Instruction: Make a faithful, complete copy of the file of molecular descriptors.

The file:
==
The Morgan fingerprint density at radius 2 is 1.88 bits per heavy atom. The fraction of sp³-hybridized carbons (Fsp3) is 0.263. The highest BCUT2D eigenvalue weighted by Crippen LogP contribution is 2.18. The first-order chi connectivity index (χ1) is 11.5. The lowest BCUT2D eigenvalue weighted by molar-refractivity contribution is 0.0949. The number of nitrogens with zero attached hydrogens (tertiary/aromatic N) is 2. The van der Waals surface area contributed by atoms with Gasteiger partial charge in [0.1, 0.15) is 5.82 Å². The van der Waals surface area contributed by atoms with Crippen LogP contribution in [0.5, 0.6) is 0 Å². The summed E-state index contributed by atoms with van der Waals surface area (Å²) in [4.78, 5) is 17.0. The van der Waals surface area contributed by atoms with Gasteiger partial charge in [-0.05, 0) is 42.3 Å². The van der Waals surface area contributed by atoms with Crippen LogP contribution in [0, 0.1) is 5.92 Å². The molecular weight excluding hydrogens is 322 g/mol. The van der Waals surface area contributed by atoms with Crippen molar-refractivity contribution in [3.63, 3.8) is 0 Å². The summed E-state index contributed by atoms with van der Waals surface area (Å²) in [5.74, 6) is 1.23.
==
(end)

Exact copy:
The Morgan fingerprint density at radius 2 is 1.88 bits per heavy atom. The fraction of sp³-hybridized carbons (Fsp3) is 0.263. The highest BCUT2D eigenvalue weighted by Crippen LogP contribution is 2.18. The first-order chi connectivity index (χ1) is 11.5. The lowest BCUT2D eigenvalue weighted by molar-refractivity contribution is 0.0949. The number of nitrogens with zero attached hydrogens (tertiary/aromatic N) is 2. The van der Waals surface area contributed by atoms with Gasteiger partial charge in [0.1, 0.15) is 5.82 Å². The van der Waals surface area contributed by atoms with Crippen LogP contribution in [0.5, 0.6) is 0 Å². The summed E-state index contributed by atoms with van der Waals surface area (Å²) in [4.78, 5) is 17.0. The van der Waals surface area contributed by atoms with Gasteiger partial charge in [-0.05, 0) is 42.3 Å². The van der Waals surface area contributed by atoms with Crippen LogP contribution in [0, 0.1) is 5.92 Å². The molecular weight excluding hydrogens is 322 g/mol. The van der Waals surface area contributed by atoms with Crippen molar-refractivity contribution in [3.63, 3.8) is 0 Å². The summed E-state index contributed by atoms with van der Waals surface area (Å²) in [5.74, 6) is 1.23.